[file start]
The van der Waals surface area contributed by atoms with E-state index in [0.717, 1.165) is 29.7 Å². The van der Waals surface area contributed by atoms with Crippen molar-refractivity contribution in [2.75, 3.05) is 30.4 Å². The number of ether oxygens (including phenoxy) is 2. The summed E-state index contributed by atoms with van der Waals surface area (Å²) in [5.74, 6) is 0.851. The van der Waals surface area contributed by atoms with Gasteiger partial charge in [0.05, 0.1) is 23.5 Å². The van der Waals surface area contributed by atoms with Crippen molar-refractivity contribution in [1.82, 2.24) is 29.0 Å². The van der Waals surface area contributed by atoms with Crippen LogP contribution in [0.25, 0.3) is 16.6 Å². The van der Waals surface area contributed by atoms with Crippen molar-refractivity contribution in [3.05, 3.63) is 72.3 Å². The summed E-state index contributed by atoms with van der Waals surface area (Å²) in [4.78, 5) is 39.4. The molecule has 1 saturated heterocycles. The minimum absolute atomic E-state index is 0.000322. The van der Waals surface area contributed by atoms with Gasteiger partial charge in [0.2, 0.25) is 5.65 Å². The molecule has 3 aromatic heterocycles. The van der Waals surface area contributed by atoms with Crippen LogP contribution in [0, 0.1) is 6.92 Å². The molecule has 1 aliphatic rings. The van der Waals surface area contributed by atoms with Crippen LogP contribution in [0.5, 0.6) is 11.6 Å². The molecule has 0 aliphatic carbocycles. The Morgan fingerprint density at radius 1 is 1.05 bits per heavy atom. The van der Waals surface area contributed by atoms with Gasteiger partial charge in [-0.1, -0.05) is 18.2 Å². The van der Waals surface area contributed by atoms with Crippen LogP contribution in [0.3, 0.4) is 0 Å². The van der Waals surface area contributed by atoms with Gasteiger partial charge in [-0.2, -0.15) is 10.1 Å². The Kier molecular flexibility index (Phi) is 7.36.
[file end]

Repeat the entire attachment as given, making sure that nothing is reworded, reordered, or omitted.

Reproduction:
The van der Waals surface area contributed by atoms with E-state index in [0.717, 1.165) is 29.7 Å². The van der Waals surface area contributed by atoms with Crippen molar-refractivity contribution in [2.75, 3.05) is 30.4 Å². The number of ether oxygens (including phenoxy) is 2. The summed E-state index contributed by atoms with van der Waals surface area (Å²) in [5.74, 6) is 0.851. The van der Waals surface area contributed by atoms with Gasteiger partial charge in [0.05, 0.1) is 23.5 Å². The van der Waals surface area contributed by atoms with Crippen molar-refractivity contribution in [1.82, 2.24) is 29.0 Å². The van der Waals surface area contributed by atoms with Crippen LogP contribution in [0.25, 0.3) is 16.6 Å². The van der Waals surface area contributed by atoms with Crippen molar-refractivity contribution in [3.05, 3.63) is 72.3 Å². The summed E-state index contributed by atoms with van der Waals surface area (Å²) in [4.78, 5) is 39.4. The molecule has 1 saturated heterocycles. The minimum absolute atomic E-state index is 0.000322. The van der Waals surface area contributed by atoms with Gasteiger partial charge in [0.2, 0.25) is 5.65 Å². The molecule has 3 aromatic heterocycles. The van der Waals surface area contributed by atoms with Crippen LogP contribution in [0, 0.1) is 6.92 Å². The molecule has 1 aliphatic rings. The van der Waals surface area contributed by atoms with Crippen LogP contribution in [0.5, 0.6) is 11.6 Å². The molecule has 0 aliphatic carbocycles. The Morgan fingerprint density at radius 1 is 1.05 bits per heavy atom. The van der Waals surface area contributed by atoms with Gasteiger partial charge in [-0.1, -0.05) is 18.2 Å². The van der Waals surface area contributed by atoms with Crippen LogP contribution in [0.3, 0.4) is 0 Å². The van der Waals surface area contributed by atoms with Gasteiger partial charge in [-0.2, -0.15) is 10.1 Å². The Kier molecular flexibility index (Phi) is 7.36.